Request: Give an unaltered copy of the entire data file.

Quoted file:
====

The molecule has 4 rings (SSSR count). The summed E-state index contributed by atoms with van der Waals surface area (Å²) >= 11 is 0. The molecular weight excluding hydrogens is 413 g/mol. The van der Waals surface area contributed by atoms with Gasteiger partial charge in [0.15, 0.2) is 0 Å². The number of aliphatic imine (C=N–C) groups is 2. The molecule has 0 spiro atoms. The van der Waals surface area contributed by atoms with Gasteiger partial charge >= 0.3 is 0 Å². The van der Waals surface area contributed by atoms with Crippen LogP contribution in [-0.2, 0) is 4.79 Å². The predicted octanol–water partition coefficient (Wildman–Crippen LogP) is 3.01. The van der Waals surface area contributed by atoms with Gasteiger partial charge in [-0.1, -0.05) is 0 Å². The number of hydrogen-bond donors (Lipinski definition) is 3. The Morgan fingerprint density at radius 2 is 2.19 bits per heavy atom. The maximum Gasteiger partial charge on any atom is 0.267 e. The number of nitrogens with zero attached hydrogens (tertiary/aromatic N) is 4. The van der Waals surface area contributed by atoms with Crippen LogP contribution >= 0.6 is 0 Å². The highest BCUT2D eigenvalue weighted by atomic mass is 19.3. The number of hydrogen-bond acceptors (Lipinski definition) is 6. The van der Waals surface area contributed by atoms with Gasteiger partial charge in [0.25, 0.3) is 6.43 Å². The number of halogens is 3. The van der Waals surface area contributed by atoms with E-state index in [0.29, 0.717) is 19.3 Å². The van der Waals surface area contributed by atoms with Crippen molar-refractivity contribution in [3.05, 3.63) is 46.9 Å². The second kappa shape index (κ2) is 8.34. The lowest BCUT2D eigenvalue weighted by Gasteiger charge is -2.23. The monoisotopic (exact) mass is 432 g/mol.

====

The molecule has 4 rings (SSSR count). The summed E-state index contributed by atoms with van der Waals surface area (Å²) >= 11 is 0. The molecular weight excluding hydrogens is 413 g/mol. The van der Waals surface area contributed by atoms with Gasteiger partial charge in [0.15, 0.2) is 0 Å². The number of aliphatic imine (C=N–C) groups is 2. The molecule has 0 spiro atoms. The van der Waals surface area contributed by atoms with Gasteiger partial charge >= 0.3 is 0 Å². The van der Waals surface area contributed by atoms with Crippen LogP contribution in [-0.2, 0) is 4.79 Å². The predicted octanol–water partition coefficient (Wildman–Crippen LogP) is 3.01. The van der Waals surface area contributed by atoms with Gasteiger partial charge in [-0.1, -0.05) is 0 Å². The number of hydrogen-bond donors (Lipinski definition) is 3. The Morgan fingerprint density at radius 2 is 2.19 bits per heavy atom. The maximum Gasteiger partial charge on any atom is 0.267 e. The number of nitrogens with zero attached hydrogens (tertiary/aromatic N) is 4. The van der Waals surface area contributed by atoms with Crippen LogP contribution >= 0.6 is 0 Å². The highest BCUT2D eigenvalue weighted by atomic mass is 19.3. The number of hydrogen-bond acceptors (Lipinski definition) is 6. The van der Waals surface area contributed by atoms with Gasteiger partial charge in [0.25, 0.3) is 6.43 Å². The number of halogens is 3. The van der Waals surface area contributed by atoms with E-state index in [0.29, 0.717) is 19.3 Å². The van der Waals surface area contributed by atoms with Crippen molar-refractivity contribution in [3.05, 3.63) is 46.9 Å². The second kappa shape index (κ2) is 8.34. The lowest BCUT2D eigenvalue weighted by Gasteiger charge is -2.23. The monoisotopic (exact) mass is 432 g/mol.